Image: Wellcome Tropical Research Laboratories, Khartoum, c. 1920
Plenty of science Ph.D.s wind up in nonacademic careers. Vitae columnist Viviane Callier has been interviewing some of them for this series. This month, she talks with Audrey Chang, chief of business planning in the exhibits office of the Smithsonian’s National Museum of Natural History in Washington.
Describe your career trajectory. How did you get to where you are now?
Chang: I finished my Ph.D. in biology at Duke University in 2009, and then went to do a postdoc at New York University. I lived very close to the American Museum of Natural History and I was really interested in volunteering there, because I think it’s always good to see how public institutions engage with a broad audience around topics like evolution, biology, life sciences, and earth sciences. So I began volunteering in its hands-on learning spaces that are designed for children and families to learn together.
The New York museum frequently reaches out to its volunteers (there were 1,500 of us at the time) for special requests and projects, because you never know who has what kinds of skills. And one of the things that came up was that one of the departments needed some documents translated from Mandarin to English, because they were bid documents for a contract in China. I volunteered because it was interesting and I was one of the few people who had that language skill.
In doing so, I started talking to people in the museum’s business-development department about what they worked on, and it just so happened they were looking to hire somebody with a science background and a language capability. So I joined the team and worked there for three and a half years — doing licensing and publishing, managing traveling exhibits, and working with intellectual property.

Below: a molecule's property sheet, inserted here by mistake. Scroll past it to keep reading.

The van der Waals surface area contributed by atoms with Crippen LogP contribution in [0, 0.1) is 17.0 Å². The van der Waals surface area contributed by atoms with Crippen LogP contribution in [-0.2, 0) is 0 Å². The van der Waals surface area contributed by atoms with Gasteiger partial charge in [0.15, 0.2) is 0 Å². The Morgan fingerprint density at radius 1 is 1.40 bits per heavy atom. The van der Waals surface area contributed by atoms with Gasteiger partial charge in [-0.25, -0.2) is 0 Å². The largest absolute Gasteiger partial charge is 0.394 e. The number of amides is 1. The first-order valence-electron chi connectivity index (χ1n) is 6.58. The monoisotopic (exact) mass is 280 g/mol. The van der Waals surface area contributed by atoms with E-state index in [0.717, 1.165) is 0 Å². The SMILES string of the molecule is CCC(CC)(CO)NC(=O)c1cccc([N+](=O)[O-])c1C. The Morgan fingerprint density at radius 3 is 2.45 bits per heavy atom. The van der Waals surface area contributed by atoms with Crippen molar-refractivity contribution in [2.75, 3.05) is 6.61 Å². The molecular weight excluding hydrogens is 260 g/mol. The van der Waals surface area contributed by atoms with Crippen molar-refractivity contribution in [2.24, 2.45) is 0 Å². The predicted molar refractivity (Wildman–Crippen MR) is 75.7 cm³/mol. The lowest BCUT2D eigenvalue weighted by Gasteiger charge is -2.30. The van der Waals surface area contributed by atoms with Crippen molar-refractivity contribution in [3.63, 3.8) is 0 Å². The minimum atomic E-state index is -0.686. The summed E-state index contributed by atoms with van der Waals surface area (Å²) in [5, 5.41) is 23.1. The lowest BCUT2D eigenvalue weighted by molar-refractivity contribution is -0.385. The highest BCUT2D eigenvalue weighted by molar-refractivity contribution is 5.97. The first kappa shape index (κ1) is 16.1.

Can you describe more specifically what you did in that business-development role?
Chang: I was on the sales team, which meant that I got to travel all over the world to go to conferences, meet clients, and talk about our exhibits. For example, if a client was interested in hosting one of our exhibits, I would travel there to do some first-round negotiations and think about what was suitable for the space. Usually, I’d go with one of our operations people, so we could get a scope of what the client’s facility looked like and find the match for the right project for them. From there, if everything was suitable, our operations team would take over, and manage the scheduling, shipping, and actual installation of the exhibit.
It was a lot more fun than going to academic conferences because you get to be on the trade-show floor, which is a great way to meet people from all sorts of different backgrounds who are all engaged in science education. And you develop these really deep relationships with your clients and with other vendors.
In 2015, I moved to take a job in operations management at the San Diego Museum of Man, where I oversaw security and the front desk — the admissions and visitor-services staff — and also oversaw the business-development aspect of the museum.
Then in October of 2016, I moved to the Smithsonian’s natural-history museum in Washington, where I work in a business-planning role. It’s a new position there, which I’m really excited about, because the museum has never had somebody who was dedicated to business planning for the exhibits group. I think it’s a real opportunity to figure out how new business models might work. How can we get the most bang for our buck when creating exhibits? How can we stretch public dollars?
How did the skills you learned in graduate school help you in your various roles at these museums?